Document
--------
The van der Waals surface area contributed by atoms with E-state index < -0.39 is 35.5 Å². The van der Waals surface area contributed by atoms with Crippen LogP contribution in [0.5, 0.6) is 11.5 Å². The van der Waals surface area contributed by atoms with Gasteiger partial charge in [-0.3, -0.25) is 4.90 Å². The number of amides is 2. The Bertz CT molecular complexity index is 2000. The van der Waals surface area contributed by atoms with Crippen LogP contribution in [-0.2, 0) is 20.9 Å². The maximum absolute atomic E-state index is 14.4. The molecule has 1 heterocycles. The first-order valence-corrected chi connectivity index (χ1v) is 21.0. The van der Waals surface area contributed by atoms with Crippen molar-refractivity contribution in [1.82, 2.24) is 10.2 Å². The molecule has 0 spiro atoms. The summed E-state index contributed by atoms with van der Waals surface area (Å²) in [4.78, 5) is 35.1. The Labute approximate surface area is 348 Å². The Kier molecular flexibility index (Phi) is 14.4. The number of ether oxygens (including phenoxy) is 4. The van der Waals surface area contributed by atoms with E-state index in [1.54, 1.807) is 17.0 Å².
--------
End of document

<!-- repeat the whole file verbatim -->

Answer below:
The van der Waals surface area contributed by atoms with E-state index < -0.39 is 35.5 Å². The van der Waals surface area contributed by atoms with Crippen LogP contribution in [0.5, 0.6) is 11.5 Å². The van der Waals surface area contributed by atoms with Gasteiger partial charge in [-0.3, -0.25) is 4.90 Å². The number of amides is 2. The Bertz CT molecular complexity index is 2000. The van der Waals surface area contributed by atoms with Crippen LogP contribution in [-0.2, 0) is 20.9 Å². The maximum absolute atomic E-state index is 14.4. The molecule has 1 heterocycles. The first-order valence-corrected chi connectivity index (χ1v) is 21.0. The van der Waals surface area contributed by atoms with Crippen molar-refractivity contribution in [1.82, 2.24) is 10.2 Å². The molecule has 0 spiro atoms. The summed E-state index contributed by atoms with van der Waals surface area (Å²) in [4.78, 5) is 35.1. The Labute approximate surface area is 348 Å². The Kier molecular flexibility index (Phi) is 14.4. The number of ether oxygens (including phenoxy) is 4. The van der Waals surface area contributed by atoms with E-state index in [1.54, 1.807) is 17.0 Å².